Natalie: This is a question that's often asked of very productive people.
Braden: Could you break this down for us?
Natalie: (slowly) not to mention
Braden: And one time fast?
Natalie: (fast) not to mention
Braden: Perfect! What’s next?
Natalie: In the dialogue, we heard the phrase a good run
Braden: This phrase, is actually part of a larger idiom which is, “have a good run for one's money.”
Natalie: The idea here is to get some kind of reward or enjoyment for the effort that you put into doing something.
Braden: So, in explanation, Michael says to Jessica, “that was a good run for a new guy.” By this he means him “for the effort that David has put in, he has had a good run.”
Natalie: In other words, he's learned a lot in a short period of time.
Braden: Could you break this down for us?
Natalie: (slowly) have a good run for one's money
Braden: And one time fast?
Natalie: (fast) have a good run for one's money
Braden: Excellent! Let’s take a look at the grammar point.

Lesson focus

Braden: So Natalie, what’s the focus of this lesson?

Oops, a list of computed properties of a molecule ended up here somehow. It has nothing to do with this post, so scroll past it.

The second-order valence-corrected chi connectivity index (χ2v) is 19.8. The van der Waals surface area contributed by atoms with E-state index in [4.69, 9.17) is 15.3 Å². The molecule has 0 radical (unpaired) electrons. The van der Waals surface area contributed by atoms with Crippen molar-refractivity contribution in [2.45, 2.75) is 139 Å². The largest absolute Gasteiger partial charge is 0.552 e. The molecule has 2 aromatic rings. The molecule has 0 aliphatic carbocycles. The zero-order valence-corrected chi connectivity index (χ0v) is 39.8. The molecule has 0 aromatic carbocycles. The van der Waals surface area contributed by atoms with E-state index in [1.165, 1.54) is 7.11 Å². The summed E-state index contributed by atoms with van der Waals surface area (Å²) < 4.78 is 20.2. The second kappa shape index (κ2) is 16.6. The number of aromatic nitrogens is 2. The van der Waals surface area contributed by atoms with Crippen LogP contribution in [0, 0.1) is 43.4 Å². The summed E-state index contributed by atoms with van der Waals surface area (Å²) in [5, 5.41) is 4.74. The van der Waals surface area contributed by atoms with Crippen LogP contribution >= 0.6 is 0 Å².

Natalie: The focus of this lesson is the future tense "be going to"
Braden: In the dialogue we heard the phrase
Natalie: He’s going to make a great flight attendant.
Braden: In English, there are many different types of the future tense.
Natalie: In other words, there are many different ways of expressing future time.
Braden: One of the most common ways is using the “be going to.” In this lesson, we will explain the main meanings of “be going to."
Natalie: “Be Going To” is an easy future tense to learn because only the "be" part of "be going to" is conjugated.
Braden: Frequently the "be" verb is contracted with verbs that come before.
Natalie: Remember that “be going to” is always followed by the simple form of the main verb. Let's look at the rules.
Braden: To make a verb form with “be going to,” first put “be into the correct form so that it agrees with the subject of the sentence.
Natalie: Then, you just add “going to” and then follow that with a simple form of the next verb. An example sentence would be –